Business energy supplier BES Utilities has announced it is cutting electricity bills for its customers due to a fall in wholesale costs.

BES, which has 40,000 customers and is based in Fleetwood, Lancashire says it is cutting the cost of electricity by an average of 10.28 per cent for customers signed up to its electricity market tracker tariff.

In some cases, the company adds, depending on the customer’s location and meter type, the reduction is by 11.91 per cent.

BES reviews costs for its customers on the electricity market tracker product twice a year meaning the price customers pay will either remain the same, rise or fall, depending on what is happening in the wider energy market.

Andy Pilley, BES Utilities chair, said: “We are delighted we are able to pass on a reduction to our customers at a time when energy prices across the industry are generally on the increase.

“The majority of our customers are on our market tracker product and so thousands of businesses across the UK will see real reductions in the price they pay for their electricity.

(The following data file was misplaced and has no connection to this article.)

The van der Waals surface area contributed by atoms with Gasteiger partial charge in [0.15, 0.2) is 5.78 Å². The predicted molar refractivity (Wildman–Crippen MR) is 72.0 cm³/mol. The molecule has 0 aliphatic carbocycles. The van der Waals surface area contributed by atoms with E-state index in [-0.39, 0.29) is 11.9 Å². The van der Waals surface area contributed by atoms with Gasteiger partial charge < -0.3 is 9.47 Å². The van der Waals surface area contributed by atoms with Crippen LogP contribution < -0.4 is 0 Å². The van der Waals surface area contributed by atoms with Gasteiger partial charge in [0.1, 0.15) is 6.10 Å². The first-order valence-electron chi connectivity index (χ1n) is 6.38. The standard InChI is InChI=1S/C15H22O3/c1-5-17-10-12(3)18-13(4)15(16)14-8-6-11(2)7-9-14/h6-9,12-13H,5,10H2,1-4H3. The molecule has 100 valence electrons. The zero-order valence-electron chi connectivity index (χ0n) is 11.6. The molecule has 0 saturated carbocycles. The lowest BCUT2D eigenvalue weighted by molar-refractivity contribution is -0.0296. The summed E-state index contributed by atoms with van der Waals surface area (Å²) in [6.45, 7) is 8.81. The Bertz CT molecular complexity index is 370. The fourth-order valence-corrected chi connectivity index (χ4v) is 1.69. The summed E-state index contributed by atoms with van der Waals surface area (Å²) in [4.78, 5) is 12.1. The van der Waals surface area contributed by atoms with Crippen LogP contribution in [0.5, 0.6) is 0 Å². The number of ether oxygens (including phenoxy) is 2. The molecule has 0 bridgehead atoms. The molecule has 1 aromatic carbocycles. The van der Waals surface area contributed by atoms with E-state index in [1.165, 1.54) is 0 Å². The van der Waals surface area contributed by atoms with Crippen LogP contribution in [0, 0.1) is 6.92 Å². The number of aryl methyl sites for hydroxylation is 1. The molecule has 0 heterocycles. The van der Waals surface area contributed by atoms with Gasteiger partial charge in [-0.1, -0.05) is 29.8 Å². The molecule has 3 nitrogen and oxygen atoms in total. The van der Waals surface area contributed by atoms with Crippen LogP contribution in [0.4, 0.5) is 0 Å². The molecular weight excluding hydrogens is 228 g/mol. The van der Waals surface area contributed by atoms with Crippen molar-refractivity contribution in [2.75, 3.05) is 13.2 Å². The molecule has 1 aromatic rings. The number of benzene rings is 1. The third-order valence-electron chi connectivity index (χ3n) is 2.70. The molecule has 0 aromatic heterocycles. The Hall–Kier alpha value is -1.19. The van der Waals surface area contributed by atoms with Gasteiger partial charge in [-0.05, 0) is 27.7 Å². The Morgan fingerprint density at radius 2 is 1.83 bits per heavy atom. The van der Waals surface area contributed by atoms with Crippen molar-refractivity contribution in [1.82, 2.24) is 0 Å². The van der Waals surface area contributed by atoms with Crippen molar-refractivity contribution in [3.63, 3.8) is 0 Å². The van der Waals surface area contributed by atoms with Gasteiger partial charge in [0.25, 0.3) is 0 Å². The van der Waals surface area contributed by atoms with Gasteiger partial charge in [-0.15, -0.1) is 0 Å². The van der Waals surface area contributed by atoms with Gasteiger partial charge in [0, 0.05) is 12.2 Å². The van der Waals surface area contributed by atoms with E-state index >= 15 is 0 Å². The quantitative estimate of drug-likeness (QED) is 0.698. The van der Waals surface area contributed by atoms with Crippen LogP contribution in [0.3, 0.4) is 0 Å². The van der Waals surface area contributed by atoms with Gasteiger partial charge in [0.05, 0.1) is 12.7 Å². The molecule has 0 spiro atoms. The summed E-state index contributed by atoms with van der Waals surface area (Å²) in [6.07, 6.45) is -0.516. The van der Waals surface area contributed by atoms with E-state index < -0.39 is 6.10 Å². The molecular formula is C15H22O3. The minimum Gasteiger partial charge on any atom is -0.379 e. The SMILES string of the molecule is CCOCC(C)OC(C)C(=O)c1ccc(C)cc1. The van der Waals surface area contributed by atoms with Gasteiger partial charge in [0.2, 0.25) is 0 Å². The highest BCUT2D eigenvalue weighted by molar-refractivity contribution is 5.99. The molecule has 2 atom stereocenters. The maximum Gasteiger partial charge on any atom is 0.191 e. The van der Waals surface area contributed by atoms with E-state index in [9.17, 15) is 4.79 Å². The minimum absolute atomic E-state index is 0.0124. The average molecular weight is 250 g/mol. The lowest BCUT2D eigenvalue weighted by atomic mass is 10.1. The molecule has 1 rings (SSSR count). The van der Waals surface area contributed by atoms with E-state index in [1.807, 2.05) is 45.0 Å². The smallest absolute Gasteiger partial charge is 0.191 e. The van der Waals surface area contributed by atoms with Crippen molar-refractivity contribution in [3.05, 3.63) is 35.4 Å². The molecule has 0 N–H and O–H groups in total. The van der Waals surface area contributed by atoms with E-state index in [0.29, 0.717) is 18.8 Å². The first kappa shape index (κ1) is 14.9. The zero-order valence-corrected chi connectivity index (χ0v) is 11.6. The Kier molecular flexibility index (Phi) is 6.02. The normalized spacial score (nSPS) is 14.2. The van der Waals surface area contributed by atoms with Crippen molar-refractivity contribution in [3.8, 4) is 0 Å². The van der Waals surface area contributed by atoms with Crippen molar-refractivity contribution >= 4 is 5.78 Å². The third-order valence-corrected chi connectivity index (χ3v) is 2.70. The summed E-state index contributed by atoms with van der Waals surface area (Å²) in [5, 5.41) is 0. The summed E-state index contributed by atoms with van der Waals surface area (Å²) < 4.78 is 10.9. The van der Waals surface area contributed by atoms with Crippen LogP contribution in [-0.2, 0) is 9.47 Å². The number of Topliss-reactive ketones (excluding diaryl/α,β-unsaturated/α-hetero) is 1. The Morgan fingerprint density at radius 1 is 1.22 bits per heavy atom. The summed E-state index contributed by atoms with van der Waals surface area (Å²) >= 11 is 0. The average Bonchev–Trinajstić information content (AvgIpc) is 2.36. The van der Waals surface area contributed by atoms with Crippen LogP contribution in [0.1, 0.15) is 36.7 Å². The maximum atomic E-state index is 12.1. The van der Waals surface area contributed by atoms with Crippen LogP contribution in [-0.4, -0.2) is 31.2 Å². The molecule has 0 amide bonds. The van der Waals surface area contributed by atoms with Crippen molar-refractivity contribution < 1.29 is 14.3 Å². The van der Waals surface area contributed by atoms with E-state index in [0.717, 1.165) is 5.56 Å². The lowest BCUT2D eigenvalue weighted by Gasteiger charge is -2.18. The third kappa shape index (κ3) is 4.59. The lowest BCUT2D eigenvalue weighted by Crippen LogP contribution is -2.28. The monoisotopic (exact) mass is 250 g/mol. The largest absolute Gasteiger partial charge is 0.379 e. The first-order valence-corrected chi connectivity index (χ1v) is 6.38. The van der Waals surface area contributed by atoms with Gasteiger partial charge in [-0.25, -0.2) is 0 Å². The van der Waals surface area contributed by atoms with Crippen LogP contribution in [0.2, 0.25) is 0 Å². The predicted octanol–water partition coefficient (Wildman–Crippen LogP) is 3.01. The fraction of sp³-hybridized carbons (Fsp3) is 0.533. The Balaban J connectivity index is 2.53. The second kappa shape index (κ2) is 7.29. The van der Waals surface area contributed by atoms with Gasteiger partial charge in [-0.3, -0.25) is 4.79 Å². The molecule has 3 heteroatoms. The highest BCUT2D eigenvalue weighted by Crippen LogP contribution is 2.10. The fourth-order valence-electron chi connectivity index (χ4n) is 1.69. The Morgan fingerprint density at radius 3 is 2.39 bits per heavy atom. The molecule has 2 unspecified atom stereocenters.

“The nature of our tracker product means businesses that have chosen this type of contract are always paying a price which reflects the costs we incur, so we are sure news of this price reduction will be welcomed by our valued customers.”

In the domestic market falling wholesale costs will lead to the decrease of Ofgem’s energy price cap when it is reviewed later in the year, some industry experts have predicted.

According to the ICIS Power Index (IPI) wholesale costs have seen a “substantial reduction”.

A mild winter decreased consumer demand for electricity and gas, ICIS saID. That, coupled with a healthy gas supply meant prices collapsed from the start of the winter.

Similarly experts from the consultancy firm Cornwall Insight predicted that with wholesale costs beginning to decrease, the price cap is likely to fall by around £50 in the next readjustment.

Furthermore suppliers such as Bulb, Igloo Energy and Octopus have all recently announced they will be cutting prices for their domestic customers due to a fall in wholesale costs.

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